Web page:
Embracing turnover

Apr 16, 2023

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If you can approach the situation with empathy, compassion, and an open mind, you can create a positive experience and leave the door open for future opportunities.

After dealing with mass voluntary turnover over the past couple of years, it may hardly come as a surprise to managers when yet another employee hands in their notice. Whether their exit is due to accepting a better opportunity, moving, family reasons, or going back to school, losing an employee through voluntary turnover is always challenging.

Not only does this mean you will need to promote or hire their replacement, like, yesterday, but it can also cause feelings of shock, disappointment, and even betrayal. These initial feelings can be natural, whether the exiting employee is a direct report or a favorite colleague. Still, it is essential to step back and look at the bigger picture. There will be plenty of time to delve into the coulda-woulda-shoulda cycle later. Your one job at this moment should be to support the exiting employee. Why? How you handle an employee’s exit can impact your future relationship with them – and your other employees are watching. If you can approach the situation with empathy, compassion, and an open mind, you can create a positive offboarding experience and leave the door open for future opportunities.

Here are three reasons why voluntary turnover can be viewed as an opportunity:

  1. They are not ex-employees; they are alums. When an employee leaves, a major point of impact to business operations is the loss of institutional knowledge. When you provide the employee with a positive offboarding experience, you leave open the chance of that knowledge returning someday. Find ways to stay in touch with the alum, whether directly with the employee, through shared professional associations, or by working to establish a company alum program which puts on regular quarterly events for alums and current employees. Even if that employee was to have moved on for good, keeping the air clear and engagement efforts high can foster an environment that speaks to your continued commitment to their success. Whether they are disappointed with their new job and seeking to return or have a connection they could refer, cultivating a bench of alums can be a great source of future talent.
  2. Sometimes they run out of room to grow, and that’s OK. According to an article from the Society for Human Resource Management, a recent study of HR professionals indicated that turnover due to lack of growth and learning opportunities ranked as the No. 2 reason for employee exits at their organizations, second only to pay dissatisfaction.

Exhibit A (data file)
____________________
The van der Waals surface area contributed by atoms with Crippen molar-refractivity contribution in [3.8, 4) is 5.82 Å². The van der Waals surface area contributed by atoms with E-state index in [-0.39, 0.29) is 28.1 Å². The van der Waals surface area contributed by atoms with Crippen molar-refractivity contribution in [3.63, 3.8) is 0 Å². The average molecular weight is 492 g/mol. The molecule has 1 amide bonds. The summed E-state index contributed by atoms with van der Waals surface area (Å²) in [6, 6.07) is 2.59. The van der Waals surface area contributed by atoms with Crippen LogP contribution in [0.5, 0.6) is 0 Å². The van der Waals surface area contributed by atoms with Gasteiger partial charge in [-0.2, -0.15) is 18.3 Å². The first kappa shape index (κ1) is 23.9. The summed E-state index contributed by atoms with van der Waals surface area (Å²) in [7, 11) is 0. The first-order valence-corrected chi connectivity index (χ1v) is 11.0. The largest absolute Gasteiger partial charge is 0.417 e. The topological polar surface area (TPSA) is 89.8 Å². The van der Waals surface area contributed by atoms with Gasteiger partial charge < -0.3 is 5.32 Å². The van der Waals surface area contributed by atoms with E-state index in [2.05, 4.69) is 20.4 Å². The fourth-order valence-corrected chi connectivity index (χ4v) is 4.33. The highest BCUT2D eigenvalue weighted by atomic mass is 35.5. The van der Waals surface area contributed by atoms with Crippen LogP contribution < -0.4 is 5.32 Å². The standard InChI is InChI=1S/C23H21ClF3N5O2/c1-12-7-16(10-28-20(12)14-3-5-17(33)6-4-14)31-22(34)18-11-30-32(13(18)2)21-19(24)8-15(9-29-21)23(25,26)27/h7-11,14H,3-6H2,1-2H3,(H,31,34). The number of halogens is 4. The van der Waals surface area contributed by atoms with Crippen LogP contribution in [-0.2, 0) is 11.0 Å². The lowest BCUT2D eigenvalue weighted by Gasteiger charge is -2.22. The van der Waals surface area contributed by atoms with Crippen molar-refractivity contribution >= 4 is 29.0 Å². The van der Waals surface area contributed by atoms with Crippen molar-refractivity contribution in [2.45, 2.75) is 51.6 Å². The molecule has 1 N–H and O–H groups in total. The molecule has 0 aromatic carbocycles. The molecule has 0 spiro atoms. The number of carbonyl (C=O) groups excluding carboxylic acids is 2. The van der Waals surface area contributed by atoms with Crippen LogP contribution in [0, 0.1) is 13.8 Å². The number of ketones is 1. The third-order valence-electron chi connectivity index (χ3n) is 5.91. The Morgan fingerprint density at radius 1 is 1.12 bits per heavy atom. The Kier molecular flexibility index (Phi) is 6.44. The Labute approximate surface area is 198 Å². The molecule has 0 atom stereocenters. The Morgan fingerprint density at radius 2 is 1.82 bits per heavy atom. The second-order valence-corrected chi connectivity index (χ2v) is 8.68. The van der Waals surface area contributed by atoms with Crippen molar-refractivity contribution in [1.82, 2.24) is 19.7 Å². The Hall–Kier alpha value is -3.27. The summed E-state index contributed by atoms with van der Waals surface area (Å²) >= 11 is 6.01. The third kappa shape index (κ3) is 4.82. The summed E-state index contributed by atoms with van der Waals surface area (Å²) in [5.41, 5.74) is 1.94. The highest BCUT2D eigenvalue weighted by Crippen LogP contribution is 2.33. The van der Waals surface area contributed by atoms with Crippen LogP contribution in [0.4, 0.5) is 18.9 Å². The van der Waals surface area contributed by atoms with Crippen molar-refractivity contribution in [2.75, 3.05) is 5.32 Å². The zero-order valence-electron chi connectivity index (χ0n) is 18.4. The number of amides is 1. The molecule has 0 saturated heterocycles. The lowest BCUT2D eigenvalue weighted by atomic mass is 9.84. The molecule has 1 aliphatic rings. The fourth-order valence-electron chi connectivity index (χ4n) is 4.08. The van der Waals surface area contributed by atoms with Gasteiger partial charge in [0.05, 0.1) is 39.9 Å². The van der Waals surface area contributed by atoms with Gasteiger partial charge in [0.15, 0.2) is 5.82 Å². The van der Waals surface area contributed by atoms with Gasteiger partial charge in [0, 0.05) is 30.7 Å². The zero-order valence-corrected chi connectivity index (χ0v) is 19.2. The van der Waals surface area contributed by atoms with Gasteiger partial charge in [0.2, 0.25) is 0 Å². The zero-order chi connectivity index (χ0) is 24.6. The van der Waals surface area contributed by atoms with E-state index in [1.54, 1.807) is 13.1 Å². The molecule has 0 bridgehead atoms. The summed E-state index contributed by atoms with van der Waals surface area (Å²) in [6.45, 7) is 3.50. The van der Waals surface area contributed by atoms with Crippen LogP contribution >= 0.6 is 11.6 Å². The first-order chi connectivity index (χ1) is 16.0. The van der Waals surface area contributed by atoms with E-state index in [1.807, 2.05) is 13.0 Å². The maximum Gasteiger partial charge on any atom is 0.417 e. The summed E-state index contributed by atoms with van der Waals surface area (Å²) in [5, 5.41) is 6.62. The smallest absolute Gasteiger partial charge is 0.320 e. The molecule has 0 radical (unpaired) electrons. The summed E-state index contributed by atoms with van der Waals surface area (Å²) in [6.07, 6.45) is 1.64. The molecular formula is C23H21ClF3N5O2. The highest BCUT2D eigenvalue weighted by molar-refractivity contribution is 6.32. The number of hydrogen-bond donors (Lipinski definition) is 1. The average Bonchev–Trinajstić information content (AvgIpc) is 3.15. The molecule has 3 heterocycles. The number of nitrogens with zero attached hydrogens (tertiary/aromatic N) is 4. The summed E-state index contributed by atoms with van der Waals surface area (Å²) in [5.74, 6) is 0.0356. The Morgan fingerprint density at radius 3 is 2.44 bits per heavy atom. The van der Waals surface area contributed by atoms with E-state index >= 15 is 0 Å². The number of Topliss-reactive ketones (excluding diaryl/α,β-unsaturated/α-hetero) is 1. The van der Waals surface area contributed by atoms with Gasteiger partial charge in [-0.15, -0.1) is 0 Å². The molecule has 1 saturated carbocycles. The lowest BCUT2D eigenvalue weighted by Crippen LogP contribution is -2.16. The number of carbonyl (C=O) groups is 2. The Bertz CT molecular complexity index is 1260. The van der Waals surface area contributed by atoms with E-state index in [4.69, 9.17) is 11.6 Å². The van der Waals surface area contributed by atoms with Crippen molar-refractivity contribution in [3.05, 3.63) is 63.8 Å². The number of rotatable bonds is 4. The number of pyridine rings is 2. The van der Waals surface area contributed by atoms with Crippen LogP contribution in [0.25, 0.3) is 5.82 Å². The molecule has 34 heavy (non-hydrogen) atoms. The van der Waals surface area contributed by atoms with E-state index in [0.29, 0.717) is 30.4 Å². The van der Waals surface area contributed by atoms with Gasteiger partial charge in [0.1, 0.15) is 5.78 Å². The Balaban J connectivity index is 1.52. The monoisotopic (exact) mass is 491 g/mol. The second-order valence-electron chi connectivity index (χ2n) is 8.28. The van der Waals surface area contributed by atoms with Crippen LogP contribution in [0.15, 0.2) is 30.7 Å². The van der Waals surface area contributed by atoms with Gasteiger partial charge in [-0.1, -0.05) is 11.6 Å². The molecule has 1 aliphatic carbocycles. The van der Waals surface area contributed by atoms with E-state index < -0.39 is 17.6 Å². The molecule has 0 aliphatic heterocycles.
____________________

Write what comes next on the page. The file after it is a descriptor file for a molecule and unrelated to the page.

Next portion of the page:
When managing in an organization with limited upward mobility, training resources, or mentoring opportunities, it should not only not come as a surprise when employees cite these areas as reasons for leaving, but it should also be an expected part of their development plan. Like teachers imparting knowledge to their students and then watching them take on the world, the manager’s job is to grow and develop their teams so that they are ready to flourish without us – internally or externally. If managers do their jobs right, the employees they develop could become future industry leaders, colleagues, business partners, or leaders of a professional association.
    When employees have run out of room to grow within the organization, managers have an opportunity to support them in seeking continued professional development elsewhere. In addition to maintaining a positive offboarding experience for the employee, this approach can also help keep the door open so someday that employee could return with a new perspective, new skills, and, hopefully, a few referrals.
  3. Feedback is a gift. Hearing honest feedback is vital to a company’s success. Leveraging employee, client, and candidate surveys is huge, but the value of the exit interview cannot be stressed enough. Candidate surveys can give you a snapshot of one small part of your process, and employee and client surveys can let you know how you are doing. Exit interviews can let you know how you did and what you can do better. An alum’s exit interview is likely to be candid, and honest feedback is good feedback. Feedback, however, is only as good as what the company does with the information it receives. Make sure to utilize the feedback wisely and to create opportunities from turnover! 

Jennifer Haddad, GPHR, SHRM-SCP is the human resources manager at Urban Engineers. She can be reached at jvhaddad@urbanengineers.com.

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